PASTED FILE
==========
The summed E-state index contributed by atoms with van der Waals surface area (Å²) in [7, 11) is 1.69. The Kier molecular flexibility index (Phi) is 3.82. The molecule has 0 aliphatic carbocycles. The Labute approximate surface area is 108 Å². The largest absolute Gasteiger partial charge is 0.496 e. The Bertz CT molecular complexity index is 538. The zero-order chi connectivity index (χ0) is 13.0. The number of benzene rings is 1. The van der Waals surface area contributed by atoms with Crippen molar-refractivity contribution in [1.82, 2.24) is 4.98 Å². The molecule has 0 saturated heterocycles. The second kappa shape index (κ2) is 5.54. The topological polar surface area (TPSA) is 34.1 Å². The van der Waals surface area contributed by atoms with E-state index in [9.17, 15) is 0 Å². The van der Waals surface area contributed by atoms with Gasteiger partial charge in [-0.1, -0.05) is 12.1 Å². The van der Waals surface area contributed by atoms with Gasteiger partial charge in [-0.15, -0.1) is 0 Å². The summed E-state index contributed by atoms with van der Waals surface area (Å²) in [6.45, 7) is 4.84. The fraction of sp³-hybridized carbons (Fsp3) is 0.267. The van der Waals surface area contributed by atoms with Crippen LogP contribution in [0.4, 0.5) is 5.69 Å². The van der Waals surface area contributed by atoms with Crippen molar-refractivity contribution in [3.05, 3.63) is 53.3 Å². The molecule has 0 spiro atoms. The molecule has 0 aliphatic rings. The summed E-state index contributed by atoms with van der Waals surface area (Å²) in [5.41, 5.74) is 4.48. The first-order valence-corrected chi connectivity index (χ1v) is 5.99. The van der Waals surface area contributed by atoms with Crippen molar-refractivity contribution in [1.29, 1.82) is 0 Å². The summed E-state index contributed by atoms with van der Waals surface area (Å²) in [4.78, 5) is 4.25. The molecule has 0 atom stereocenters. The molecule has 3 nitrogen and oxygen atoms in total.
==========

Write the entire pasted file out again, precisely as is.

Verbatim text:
The summed E-state index contributed by atoms with van der Waals surface area (Å²) in [7, 11) is 1.69. The Kier molecular flexibility index (Phi) is 3.82. The molecule has 0 aliphatic carbocycles. The Labute approximate surface area is 108 Å². The largest absolute Gasteiger partial charge is 0.496 e. The Bertz CT molecular complexity index is 538. The zero-order chi connectivity index (χ0) is 13.0. The number of benzene rings is 1. The van der Waals surface area contributed by atoms with Crippen molar-refractivity contribution in [1.82, 2.24) is 4.98 Å². The molecule has 0 saturated heterocycles. The second kappa shape index (κ2) is 5.54. The topological polar surface area (TPSA) is 34.1 Å². The van der Waals surface area contributed by atoms with E-state index in [9.17, 15) is 0 Å². The van der Waals surface area contributed by atoms with Gasteiger partial charge in [-0.1, -0.05) is 12.1 Å². The van der Waals surface area contributed by atoms with Gasteiger partial charge in [-0.15, -0.1) is 0 Å². The summed E-state index contributed by atoms with van der Waals surface area (Å²) in [6.45, 7) is 4.84. The fraction of sp³-hybridized carbons (Fsp3) is 0.267. The van der Waals surface area contributed by atoms with Crippen LogP contribution in [0.4, 0.5) is 5.69 Å². The van der Waals surface area contributed by atoms with Crippen molar-refractivity contribution in [3.05, 3.63) is 53.3 Å². The molecule has 0 spiro atoms. The molecule has 0 aliphatic rings. The summed E-state index contributed by atoms with van der Waals surface area (Å²) in [5.41, 5.74) is 4.48. The first-order valence-corrected chi connectivity index (χ1v) is 5.99. The van der Waals surface area contributed by atoms with Crippen molar-refractivity contribution in [1.29, 1.82) is 0 Å². The summed E-state index contributed by atoms with van der Waals surface area (Å²) in [4.78, 5) is 4.25. The molecule has 0 atom stereocenters. The molecule has 3 nitrogen and oxygen atoms in total.